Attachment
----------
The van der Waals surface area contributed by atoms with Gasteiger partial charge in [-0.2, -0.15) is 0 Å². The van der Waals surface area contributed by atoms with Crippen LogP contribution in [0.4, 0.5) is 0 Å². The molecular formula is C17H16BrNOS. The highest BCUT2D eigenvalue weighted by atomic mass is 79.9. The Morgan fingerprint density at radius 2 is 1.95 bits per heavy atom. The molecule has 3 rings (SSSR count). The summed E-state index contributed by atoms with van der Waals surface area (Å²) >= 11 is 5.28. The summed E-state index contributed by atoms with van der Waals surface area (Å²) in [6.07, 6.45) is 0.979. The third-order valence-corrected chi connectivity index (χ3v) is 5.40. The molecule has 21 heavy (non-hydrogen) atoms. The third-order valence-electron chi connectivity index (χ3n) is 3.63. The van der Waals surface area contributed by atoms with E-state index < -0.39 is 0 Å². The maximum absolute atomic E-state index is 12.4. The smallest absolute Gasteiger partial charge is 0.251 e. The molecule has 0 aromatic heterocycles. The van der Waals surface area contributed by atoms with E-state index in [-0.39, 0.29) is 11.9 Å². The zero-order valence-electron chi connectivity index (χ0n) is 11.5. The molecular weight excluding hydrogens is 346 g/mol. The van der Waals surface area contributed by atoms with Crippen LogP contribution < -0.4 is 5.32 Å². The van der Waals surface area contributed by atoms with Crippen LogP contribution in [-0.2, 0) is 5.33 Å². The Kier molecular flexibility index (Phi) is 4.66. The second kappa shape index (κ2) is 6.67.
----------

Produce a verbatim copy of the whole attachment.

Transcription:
The van der Waals surface area contributed by atoms with Gasteiger partial charge in [-0.2, -0.15) is 0 Å². The van der Waals surface area contributed by atoms with Crippen LogP contribution in [0.4, 0.5) is 0 Å². The molecular formula is C17H16BrNOS. The highest BCUT2D eigenvalue weighted by atomic mass is 79.9. The Morgan fingerprint density at radius 2 is 1.95 bits per heavy atom. The molecule has 3 rings (SSSR count). The summed E-state index contributed by atoms with van der Waals surface area (Å²) >= 11 is 5.28. The summed E-state index contributed by atoms with van der Waals surface area (Å²) in [6.07, 6.45) is 0.979. The third-order valence-corrected chi connectivity index (χ3v) is 5.40. The molecule has 21 heavy (non-hydrogen) atoms. The third-order valence-electron chi connectivity index (χ3n) is 3.63. The van der Waals surface area contributed by atoms with E-state index < -0.39 is 0 Å². The maximum absolute atomic E-state index is 12.4. The smallest absolute Gasteiger partial charge is 0.251 e. The molecule has 0 aromatic heterocycles. The van der Waals surface area contributed by atoms with E-state index in [-0.39, 0.29) is 11.9 Å². The zero-order valence-electron chi connectivity index (χ0n) is 11.5. The molecular weight excluding hydrogens is 346 g/mol. The van der Waals surface area contributed by atoms with Crippen LogP contribution < -0.4 is 5.32 Å². The van der Waals surface area contributed by atoms with Crippen LogP contribution in [-0.2, 0) is 5.33 Å². The Kier molecular flexibility index (Phi) is 4.66. The second kappa shape index (κ2) is 6.67.